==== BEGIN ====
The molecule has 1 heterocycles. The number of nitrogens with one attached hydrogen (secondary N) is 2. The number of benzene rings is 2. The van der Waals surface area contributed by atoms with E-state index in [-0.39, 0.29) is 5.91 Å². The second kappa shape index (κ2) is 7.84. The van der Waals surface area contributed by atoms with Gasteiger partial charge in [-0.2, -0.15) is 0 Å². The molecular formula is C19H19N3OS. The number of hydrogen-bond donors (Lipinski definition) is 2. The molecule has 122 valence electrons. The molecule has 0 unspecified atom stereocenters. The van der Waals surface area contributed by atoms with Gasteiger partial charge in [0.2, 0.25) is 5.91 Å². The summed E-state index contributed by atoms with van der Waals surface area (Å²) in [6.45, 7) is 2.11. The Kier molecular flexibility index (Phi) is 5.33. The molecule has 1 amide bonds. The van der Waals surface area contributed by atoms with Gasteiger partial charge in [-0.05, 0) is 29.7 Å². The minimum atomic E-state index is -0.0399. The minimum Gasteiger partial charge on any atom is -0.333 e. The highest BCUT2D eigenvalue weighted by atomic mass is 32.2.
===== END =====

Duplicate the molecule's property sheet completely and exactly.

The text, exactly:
The molecule has 1 heterocycles. The number of nitrogens with one attached hydrogen (secondary N) is 2. The number of benzene rings is 2. The van der Waals surface area contributed by atoms with E-state index in [-0.39, 0.29) is 5.91 Å². The second kappa shape index (κ2) is 7.84. The van der Waals surface area contributed by atoms with Gasteiger partial charge in [-0.2, -0.15) is 0 Å². The molecular formula is C19H19N3OS. The number of hydrogen-bond donors (Lipinski definition) is 2. The molecule has 122 valence electrons. The molecule has 0 unspecified atom stereocenters. The van der Waals surface area contributed by atoms with Gasteiger partial charge in [0.2, 0.25) is 5.91 Å². The summed E-state index contributed by atoms with van der Waals surface area (Å²) in [6.45, 7) is 2.11. The Kier molecular flexibility index (Phi) is 5.33. The molecule has 1 amide bonds. The van der Waals surface area contributed by atoms with Gasteiger partial charge in [-0.05, 0) is 29.7 Å². The minimum atomic E-state index is -0.0399. The minimum Gasteiger partial charge on any atom is -0.333 e. The highest BCUT2D eigenvalue weighted by atomic mass is 32.2.